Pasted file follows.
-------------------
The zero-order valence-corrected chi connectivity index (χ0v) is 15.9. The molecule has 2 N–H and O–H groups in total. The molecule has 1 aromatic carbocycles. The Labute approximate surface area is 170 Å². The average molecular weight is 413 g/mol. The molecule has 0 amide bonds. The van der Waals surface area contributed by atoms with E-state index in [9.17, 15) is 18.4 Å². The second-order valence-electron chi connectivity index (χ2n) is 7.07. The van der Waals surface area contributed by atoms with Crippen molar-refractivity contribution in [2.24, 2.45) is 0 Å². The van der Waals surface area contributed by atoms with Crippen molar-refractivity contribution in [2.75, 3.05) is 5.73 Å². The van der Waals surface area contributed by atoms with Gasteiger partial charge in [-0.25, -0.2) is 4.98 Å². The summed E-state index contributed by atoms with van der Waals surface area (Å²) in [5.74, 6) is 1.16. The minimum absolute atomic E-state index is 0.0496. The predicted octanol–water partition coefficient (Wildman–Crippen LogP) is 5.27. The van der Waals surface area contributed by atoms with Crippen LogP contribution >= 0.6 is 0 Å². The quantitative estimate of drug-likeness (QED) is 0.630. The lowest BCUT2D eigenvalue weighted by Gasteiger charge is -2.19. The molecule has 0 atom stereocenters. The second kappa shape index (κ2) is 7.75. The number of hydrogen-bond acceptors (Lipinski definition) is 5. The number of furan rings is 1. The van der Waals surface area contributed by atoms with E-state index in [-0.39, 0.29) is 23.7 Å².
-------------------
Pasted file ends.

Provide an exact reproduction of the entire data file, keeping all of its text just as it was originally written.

The zero-order valence-corrected chi connectivity index (χ0v) is 15.9. The molecule has 2 N–H and O–H groups in total. The molecule has 1 aromatic carbocycles. The Labute approximate surface area is 170 Å². The average molecular weight is 413 g/mol. The molecule has 0 amide bonds. The van der Waals surface area contributed by atoms with E-state index in [9.17, 15) is 18.4 Å². The second-order valence-electron chi connectivity index (χ2n) is 7.07. The van der Waals surface area contributed by atoms with Crippen molar-refractivity contribution in [2.24, 2.45) is 0 Å². The van der Waals surface area contributed by atoms with Crippen molar-refractivity contribution in [2.75, 3.05) is 5.73 Å². The van der Waals surface area contributed by atoms with Gasteiger partial charge in [-0.25, -0.2) is 4.98 Å². The summed E-state index contributed by atoms with van der Waals surface area (Å²) in [5.74, 6) is 1.16. The minimum absolute atomic E-state index is 0.0496. The predicted octanol–water partition coefficient (Wildman–Crippen LogP) is 5.27. The van der Waals surface area contributed by atoms with Crippen LogP contribution >= 0.6 is 0 Å². The quantitative estimate of drug-likeness (QED) is 0.630. The lowest BCUT2D eigenvalue weighted by Gasteiger charge is -2.19. The molecule has 0 atom stereocenters. The second kappa shape index (κ2) is 7.75. The number of hydrogen-bond acceptors (Lipinski definition) is 5. The number of furan rings is 1. The van der Waals surface area contributed by atoms with E-state index in [-0.39, 0.29) is 23.7 Å².